A Shining Night in San Diego
San Diego Opera
01/30/2010 - and February 2, 5, 7, 2010
Giacomo Puccini: La Bohème
Piotr Beczala (Rodolfo), Ellie Dehn (Mimì), Jeff Mattsey (Marcello), Priti Gandhi (Musetta), Malcolm MacKenzie (Schaunard), Alfred Walker (Colline), Scott Sikon (Benoît/Alcindoro), Chad Frisque (Parpignol), David Marshman (Customs Guard), Christopher Stephens (Sergeant), Spike Sommers (Child)
San Diego Opera Chorus, Timothy Todd Simmons (Chorus Master), San Diego Symphony Orchestra, Jeff Thayer (Concertmaster), Dorothy Randall (Principal Pianist), Karen Keltner (Conductor)
E. Loren Meeker (Director), John Conklin (Scenic Designer), Martin Pakledinaz (Costume Designer), Steven W. Bryant (Wig and Makeup Designer), Michael Whitfield (Lighting Designer)
(© Cory Weaver)
Today we might call them hippies, but in the 19th century they were likely called bohemians. Henri Murger’s play of 1849, La Vie de bohème, lay foundation for Giacomo Puccini’s fourth opera, La Bohème that brilliantly captures a slice of life of selected artists living in Paris in the mid 1800s. Although the press was unimpressed, the audience responded approvingly at the premiere in Turin, Italy on February 1, 1896. Today, La Bohème continues to be a major draw and is a clear example of genuine verismo.
In this opening night of San Diego Opera’s 2010 season, the entire cast is ready and willing. Karen Keltner conducts meticulously and provides a strong foundation to the drama and action on stage. A favorite amongst Puccini scores, Ms. Keltner’s enthusiasm shines through the orchestra’s perceptive playing, knowing when to step up and back off the dynamics without competing with the singers on stage.
Under the direction of E. Loren Meeker, there is a certain crispness and energy felt the moment the curtain goes up. John Conklin’s craftsmanship in Act I is splendidly presented with all the accoutrements inside a little garret in the Latin Quarter, bathed in muted grays while Parisian roof tops rest pleasingly in the background.
San Diego Opera inaugurates the new year with a blockbuster start, featuring Piotr Beczala as Rodolfo. Mr. Beczala’s jump to fame is, in part, credited to his replacing Rolando Villazón during The Met’s 2009 production of Lucia di Lammermoor. After singing the role twice, Mr. Villazón had to withdraw which led to the subsequent performance being that of The Met’s live telecast of this famous Donizetti opera. Thousands then witnessed the extraordinary singing of this Polish tenor. In every sense of the word, it is a joy to hear Piotr Beczala singing the lead male role in this Puccini opera. Vocally, his voice carries brightness, a brilliant sparkle and a rhythmic lilt to every note in the score while his acting is palpable. He’s in top form.
Minnesota native Ellie Dehn makes her initial appearance in this La Bohème, and she sings substantially in the role of Mimì, the frail and dying seamstress in love with Rodolfo. Nonetheless, a certain amount of fragileness is somewhat lacking and a sense of disconnect exists dramatically despite the fact that her tessitura is well suited for this Puccini work.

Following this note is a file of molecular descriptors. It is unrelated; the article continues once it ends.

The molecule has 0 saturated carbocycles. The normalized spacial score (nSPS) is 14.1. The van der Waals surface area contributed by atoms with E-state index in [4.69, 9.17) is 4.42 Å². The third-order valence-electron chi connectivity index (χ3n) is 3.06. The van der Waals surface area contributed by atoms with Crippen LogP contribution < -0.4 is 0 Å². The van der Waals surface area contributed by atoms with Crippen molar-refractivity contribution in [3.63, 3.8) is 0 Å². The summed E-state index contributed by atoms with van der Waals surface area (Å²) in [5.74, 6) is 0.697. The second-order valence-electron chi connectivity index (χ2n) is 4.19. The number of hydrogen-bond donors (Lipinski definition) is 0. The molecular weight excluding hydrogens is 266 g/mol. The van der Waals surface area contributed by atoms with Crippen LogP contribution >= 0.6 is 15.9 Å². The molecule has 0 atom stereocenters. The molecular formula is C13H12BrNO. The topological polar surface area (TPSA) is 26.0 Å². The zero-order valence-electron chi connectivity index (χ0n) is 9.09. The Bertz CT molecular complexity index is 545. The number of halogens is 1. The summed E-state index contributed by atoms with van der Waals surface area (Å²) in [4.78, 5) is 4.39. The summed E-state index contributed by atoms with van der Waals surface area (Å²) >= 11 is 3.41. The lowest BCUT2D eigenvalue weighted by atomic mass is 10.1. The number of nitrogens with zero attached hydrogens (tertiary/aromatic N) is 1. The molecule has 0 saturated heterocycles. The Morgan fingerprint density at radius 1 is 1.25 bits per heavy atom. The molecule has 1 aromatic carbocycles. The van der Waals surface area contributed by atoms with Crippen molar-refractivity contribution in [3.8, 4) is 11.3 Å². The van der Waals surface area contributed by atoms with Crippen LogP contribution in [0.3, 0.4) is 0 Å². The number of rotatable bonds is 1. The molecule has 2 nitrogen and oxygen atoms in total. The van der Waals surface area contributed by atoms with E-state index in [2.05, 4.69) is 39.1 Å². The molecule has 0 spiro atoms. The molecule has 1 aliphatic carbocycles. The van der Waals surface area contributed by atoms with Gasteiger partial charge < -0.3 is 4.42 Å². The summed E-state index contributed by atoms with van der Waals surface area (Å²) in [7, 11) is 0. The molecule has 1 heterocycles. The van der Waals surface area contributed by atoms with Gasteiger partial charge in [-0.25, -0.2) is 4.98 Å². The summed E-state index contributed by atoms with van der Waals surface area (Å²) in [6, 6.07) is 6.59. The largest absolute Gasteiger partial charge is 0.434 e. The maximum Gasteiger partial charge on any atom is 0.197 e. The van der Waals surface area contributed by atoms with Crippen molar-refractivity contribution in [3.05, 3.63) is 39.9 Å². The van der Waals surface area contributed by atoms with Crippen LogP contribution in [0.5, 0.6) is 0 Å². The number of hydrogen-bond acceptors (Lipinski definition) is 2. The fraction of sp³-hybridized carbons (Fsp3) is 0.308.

The Café Momus set is artfully colorful and reminiscent of the paintings of Toulouse-Lautrec, and the influences of this avant-garde artist are magically displayed with Michael Whitfield’s discerning lighting, supporting the moment’s mood of gaiety and frivolousness. At this time we are introduced to the flirtatious Musetta, beautifully dressed in a bumblebee yellow dress with black trim. Priti Ghandi does a superb job with acting and antics, in this, her premiere with Musetta, but there is also a degree tentativeness vocally as she is currently experiencing a vocal change from a mezzo soprano to a soprano that encumbers her.
The second act would not be possible without the children’s chorus and toy seller, Parpignol. Once again Timothy Todd Simmons leads this vignette of innocence. The kids are animated and responsive to the happenings on stage and Chad Frisque adds a touch of comical entertainment in his colorful costume and animation.
Having garnered Tony® awards in costuming for the Broadway revivals of Kiss Me, Kate and Thoroughly Modern Millie, we are delighted to see Martin Pakledinaz’s creations move to the other side of the country with eye catching, pinpointed fashion which transports us back in time to the appointed setting in the mid-19th century. Likewise, the mastery of Steven W. Bryant in the wig and makeup department heightens each actors’ sensitivity and allows the production to move up another notch by developing a more acute sense of each individuals’ character identity. This contributes and supports the full meaning of verismo. It is adroit.
We return to the second tier of characters who, without their existence, would be a worthy La Bohème. Marcello, Schaunard and Colline formulate a camaraderie that adds to the pathos and realism on stage. Jeff Mattsey’s rendition of Marcello is very effective and the voice carries in confident fashion. The other two cast members, Malcolm MacKenzie and Alfred Walker, project with stalwart singing and tasteful lightheartedness. They are the added ingredients to a recipe behind how living the bohemian life really is and how each one supports one another.
If you’ve never been to an opera and are contemplating a bold move to the Civic Theater, this La Bohème is a carefully tutored and thoughtfully executed production. It has every aspect of emotion and runs the gamut in musical sophistication. La Bohème is an opera that will, undoubtedly, strike a nerve in every audience member differently. Perhaps that is why it is an all time favorite in the opera world. This cast is cohesive and connected, one that provides a charismatic spark to each and every one of us.